The north fourth of Helser Hall came down in summer 2001 to create space for the Union Drive Community Center, and the residence department's master plan at that time called for the rest of the student residence to be demolished by 2007. Three suite-style halls were planned to replace Helser and a west section of Friley.
But enrollment climbed steadily for a decade, as did demand for on-campus housing, and the Helser location proved too popular with students to part with it. Despite its age and mostly original state, Helser Hall has remained full the last 10 years.
Instead, the residence department is investing more than $6.5 million in Helser this summer -- $3.4 million to replace all the windows and nearly $3.2 million to refurbish all 353 rooms and a dozen-plus dens.
Director of residence and assistant vice president for student affairs Pete Englin said the west campus facilities plan he inherited in 2005 would have reduced capacity by 700 beds and cost up to $30 million to finish. The intent -- to offer a mix of housing options for students and create a recreational green space on Helser's footprint -- was worthy, Englin said. But he was reluctant to approve additional debt when Helser and Friley structurally were solid -- and full of students every fall. And from a design perspective, Helser's hallway wings provide a simple structure for the department's house system, which clusters smaller groups, he added.
"The residence hall experience contributes to a successful transition for more than 6,000 new students each year and helps students connect to the university," Englin said. "It also contributes to higher GPAs for every classification, higher persistence from year to year, and greater overall satisfaction with their ISU experience."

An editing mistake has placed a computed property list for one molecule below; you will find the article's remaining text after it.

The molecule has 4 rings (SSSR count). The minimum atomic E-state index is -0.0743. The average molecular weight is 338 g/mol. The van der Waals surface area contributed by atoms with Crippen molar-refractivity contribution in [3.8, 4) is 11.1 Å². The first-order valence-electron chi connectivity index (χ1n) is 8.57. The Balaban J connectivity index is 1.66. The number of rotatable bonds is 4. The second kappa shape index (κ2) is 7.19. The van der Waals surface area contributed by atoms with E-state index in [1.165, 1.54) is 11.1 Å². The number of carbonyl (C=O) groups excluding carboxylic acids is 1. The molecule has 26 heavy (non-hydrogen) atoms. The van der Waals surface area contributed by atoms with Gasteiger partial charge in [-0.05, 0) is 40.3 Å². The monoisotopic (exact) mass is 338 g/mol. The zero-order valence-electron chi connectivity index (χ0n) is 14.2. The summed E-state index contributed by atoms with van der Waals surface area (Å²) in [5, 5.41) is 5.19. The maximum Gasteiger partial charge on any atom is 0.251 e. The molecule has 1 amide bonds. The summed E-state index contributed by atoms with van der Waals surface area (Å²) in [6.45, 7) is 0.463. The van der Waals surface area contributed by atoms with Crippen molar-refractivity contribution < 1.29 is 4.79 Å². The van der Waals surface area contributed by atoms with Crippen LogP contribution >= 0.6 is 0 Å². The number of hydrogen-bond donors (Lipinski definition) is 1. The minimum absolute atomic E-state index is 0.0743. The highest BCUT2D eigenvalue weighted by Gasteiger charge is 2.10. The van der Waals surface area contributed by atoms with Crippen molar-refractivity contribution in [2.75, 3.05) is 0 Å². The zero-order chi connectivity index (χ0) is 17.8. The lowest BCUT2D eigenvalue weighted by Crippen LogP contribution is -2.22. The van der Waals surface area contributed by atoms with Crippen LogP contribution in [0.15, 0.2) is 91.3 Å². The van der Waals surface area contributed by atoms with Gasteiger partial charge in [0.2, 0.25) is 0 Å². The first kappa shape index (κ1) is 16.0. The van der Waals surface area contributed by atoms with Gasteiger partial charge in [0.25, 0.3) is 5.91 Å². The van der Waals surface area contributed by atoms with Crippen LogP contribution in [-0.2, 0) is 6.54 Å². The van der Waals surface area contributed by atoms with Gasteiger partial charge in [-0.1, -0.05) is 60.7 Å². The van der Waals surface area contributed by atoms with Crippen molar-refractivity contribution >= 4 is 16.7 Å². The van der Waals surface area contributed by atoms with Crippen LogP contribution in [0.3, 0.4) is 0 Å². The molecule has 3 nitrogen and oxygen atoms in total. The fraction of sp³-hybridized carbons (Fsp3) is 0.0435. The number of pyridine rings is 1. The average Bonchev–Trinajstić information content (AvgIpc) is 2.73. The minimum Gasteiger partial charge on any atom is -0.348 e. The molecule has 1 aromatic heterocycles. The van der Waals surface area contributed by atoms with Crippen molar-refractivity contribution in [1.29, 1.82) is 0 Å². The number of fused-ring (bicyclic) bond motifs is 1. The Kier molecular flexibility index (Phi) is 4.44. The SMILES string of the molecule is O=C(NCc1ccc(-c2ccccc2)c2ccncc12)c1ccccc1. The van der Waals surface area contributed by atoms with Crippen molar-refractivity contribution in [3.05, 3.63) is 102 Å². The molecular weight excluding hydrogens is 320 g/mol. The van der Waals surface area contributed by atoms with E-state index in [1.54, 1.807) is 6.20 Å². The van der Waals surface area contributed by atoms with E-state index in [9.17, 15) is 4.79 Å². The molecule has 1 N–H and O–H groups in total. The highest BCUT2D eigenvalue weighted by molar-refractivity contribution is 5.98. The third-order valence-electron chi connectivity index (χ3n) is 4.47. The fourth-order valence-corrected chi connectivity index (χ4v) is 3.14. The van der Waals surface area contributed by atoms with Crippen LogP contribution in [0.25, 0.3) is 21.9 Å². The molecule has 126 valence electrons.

The Helser community experience, coupled with its convenient location and lower, non-air conditioned price, creates a high (30%) student return rate from year to year, he said.
On a tight 12-week schedule (May 13-July 31), windows and tile floors containing asbestos will be removed, and walls containing the original built-in closets, shelves and dressers will be demolished down to concrete studs.
Julie Hartl Barr, the residence department's manager of building improvements, wove an interdependent schedule that involves a half dozen companies, all of whom pledged to meet their deadlines, even adding employees if necessary. There's little wiggle room in how the tasks fit together, she said.
By early August, new insulated walls will contain upgraded electric outlets, and LED ceiling lights will replace fluorescent lights. Tinted, energy-efficient windows, window blinds and vinyl plank floors will be installed in rooms. All rooms will be painted and furnished with $1.7 million worth of desks, chairs, wardrobes and lofted beds constructed at Iowa Prison Industries. The furniture pieces are free-standing to give students greater flexibility in arranging their rooms.
Hallways will receive new carpet, paint and LED lights.
"This is one of our bigger lifecycle projects, because of the demolition and electrical pieces," said the department's associate director for facilities Roger Graden. "To get it done in one summer will be challenging."
More improvements for Helser
Planned in two sections, the first part of Helser Hall opened in 1957, the second in 1963.
This summer's upgrades are part of a larger picture. Last fall, the department converted Helser's freight elevator to a modern passenger elevator, and next summer, the building's exterior will receive tuckpointing. Also planned is a remodel of all Helser bathrooms for gender inclusivity and more privacy, similar to how the department renovated several east campus residences. Englin said they're also investigating options to add air conditioning to the Helser dens.
And those three suite-style halls in the 2000 master plan? Eaton (2002) and Martin (2004) opened. In place of a third one, the residence department opened Geoffroy Hall on Lincoln Way in 2017, incorporating students' preference for traditional rooms.